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How are rocks formed?

Bare rock in the mountainsBare rock in the mountainsRocks are the hard materials that make up the Earth’s crust. They lie beneath the soil, beneath city streets and beneath ocean waters. You can see them in cliffs along the seashore, mountaintops or in quarries. Rocks are, themselves, made up from a solid mixture of chemical substances called minerals. There are three major types of rock: igneous rock, metamorphic rock and sedimentary rock.

Six-sided columns of basalt, an igneous rockSix-sided columns of basalt, an igneous rock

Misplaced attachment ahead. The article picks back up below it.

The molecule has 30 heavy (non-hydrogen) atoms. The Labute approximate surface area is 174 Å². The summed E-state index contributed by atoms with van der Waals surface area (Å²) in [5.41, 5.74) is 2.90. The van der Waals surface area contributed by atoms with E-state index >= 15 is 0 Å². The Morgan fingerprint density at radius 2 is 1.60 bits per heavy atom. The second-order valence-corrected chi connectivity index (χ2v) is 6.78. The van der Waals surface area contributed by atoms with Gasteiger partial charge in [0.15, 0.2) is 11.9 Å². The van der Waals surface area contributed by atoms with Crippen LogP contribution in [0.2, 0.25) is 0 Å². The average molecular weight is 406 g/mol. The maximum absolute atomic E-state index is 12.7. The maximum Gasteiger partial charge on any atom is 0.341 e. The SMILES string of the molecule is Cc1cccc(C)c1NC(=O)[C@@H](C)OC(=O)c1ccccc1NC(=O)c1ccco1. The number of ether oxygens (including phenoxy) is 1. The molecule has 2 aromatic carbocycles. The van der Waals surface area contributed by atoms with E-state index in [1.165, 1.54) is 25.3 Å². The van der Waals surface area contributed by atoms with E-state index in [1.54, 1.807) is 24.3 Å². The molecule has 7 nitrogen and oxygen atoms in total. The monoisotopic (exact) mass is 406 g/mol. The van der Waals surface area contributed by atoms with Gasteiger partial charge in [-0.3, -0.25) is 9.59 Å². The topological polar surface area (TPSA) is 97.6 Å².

Igneous rocks

Igneous (or volcanic) rocks, such as granite and basalt, result from the cooling of magma, molten rock from beneath the Earth’s crust. Magma may rise through the crust but not erupt through volcanoes. Instead, it cools to form solid rock under ground. This is how granite is formed. When magma does reach the Earth's surface, it erupts as lava. This cools and turns hard, forming basalt.

Shards of granite, an igneous rockShards of granite, an igneous rock

Metamorphic rocks

The oldest rocks on Earth are found in northern Canada. There, gneiss, a metamorphic rock, has been dated to more than 4 billion years old.

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